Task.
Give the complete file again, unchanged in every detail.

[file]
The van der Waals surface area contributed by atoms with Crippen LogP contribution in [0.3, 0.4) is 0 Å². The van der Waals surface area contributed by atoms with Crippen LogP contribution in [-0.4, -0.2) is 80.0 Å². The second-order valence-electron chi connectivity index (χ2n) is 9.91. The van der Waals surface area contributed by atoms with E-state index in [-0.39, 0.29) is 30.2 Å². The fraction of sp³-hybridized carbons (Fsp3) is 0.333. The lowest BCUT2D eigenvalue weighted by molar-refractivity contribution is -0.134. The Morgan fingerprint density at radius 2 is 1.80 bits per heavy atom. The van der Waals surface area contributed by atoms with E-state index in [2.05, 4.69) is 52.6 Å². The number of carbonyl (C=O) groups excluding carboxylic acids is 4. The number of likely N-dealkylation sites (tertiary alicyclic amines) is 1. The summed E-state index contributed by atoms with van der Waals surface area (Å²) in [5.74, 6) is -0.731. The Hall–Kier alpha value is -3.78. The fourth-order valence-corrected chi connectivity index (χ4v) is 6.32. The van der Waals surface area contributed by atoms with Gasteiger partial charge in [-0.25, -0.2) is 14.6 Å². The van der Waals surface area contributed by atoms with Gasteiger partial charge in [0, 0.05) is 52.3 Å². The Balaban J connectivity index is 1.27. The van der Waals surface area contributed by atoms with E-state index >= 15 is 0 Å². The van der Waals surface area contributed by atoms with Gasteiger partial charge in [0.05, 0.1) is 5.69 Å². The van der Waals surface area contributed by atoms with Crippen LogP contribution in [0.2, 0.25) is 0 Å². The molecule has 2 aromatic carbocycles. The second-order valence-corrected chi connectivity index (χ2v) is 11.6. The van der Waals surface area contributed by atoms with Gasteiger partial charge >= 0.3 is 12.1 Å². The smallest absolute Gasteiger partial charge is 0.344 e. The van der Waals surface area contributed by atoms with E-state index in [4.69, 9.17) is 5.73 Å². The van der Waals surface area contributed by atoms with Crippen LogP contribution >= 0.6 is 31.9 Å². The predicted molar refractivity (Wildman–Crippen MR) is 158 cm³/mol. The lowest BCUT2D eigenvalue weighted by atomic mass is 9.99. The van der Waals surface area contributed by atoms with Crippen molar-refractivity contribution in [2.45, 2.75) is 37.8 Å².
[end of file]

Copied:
The van der Waals surface area contributed by atoms with Crippen LogP contribution in [0.3, 0.4) is 0 Å². The van der Waals surface area contributed by atoms with Crippen LogP contribution in [-0.4, -0.2) is 80.0 Å². The second-order valence-electron chi connectivity index (χ2n) is 9.91. The van der Waals surface area contributed by atoms with E-state index in [-0.39, 0.29) is 30.2 Å². The fraction of sp³-hybridized carbons (Fsp3) is 0.333. The lowest BCUT2D eigenvalue weighted by molar-refractivity contribution is -0.134. The Morgan fingerprint density at radius 2 is 1.80 bits per heavy atom. The van der Waals surface area contributed by atoms with E-state index in [2.05, 4.69) is 52.6 Å². The number of carbonyl (C=O) groups excluding carboxylic acids is 4. The number of likely N-dealkylation sites (tertiary alicyclic amines) is 1. The summed E-state index contributed by atoms with van der Waals surface area (Å²) in [5.74, 6) is -0.731. The Hall–Kier alpha value is -3.78. The fourth-order valence-corrected chi connectivity index (χ4v) is 6.32. The van der Waals surface area contributed by atoms with Gasteiger partial charge in [-0.25, -0.2) is 14.6 Å². The van der Waals surface area contributed by atoms with Gasteiger partial charge in [0, 0.05) is 52.3 Å². The Balaban J connectivity index is 1.27. The van der Waals surface area contributed by atoms with E-state index >= 15 is 0 Å². The van der Waals surface area contributed by atoms with Gasteiger partial charge in [0.05, 0.1) is 5.69 Å². The van der Waals surface area contributed by atoms with Crippen LogP contribution in [0.2, 0.25) is 0 Å². The molecule has 2 aromatic carbocycles. The second-order valence-corrected chi connectivity index (χ2v) is 11.6. The van der Waals surface area contributed by atoms with Gasteiger partial charge >= 0.3 is 12.1 Å². The smallest absolute Gasteiger partial charge is 0.344 e. The van der Waals surface area contributed by atoms with E-state index in [4.69, 9.17) is 5.73 Å². The van der Waals surface area contributed by atoms with Crippen LogP contribution >= 0.6 is 31.9 Å². The predicted molar refractivity (Wildman–Crippen MR) is 158 cm³/mol. The lowest BCUT2D eigenvalue weighted by atomic mass is 9.99. The van der Waals surface area contributed by atoms with Crippen molar-refractivity contribution in [2.45, 2.75) is 37.8 Å².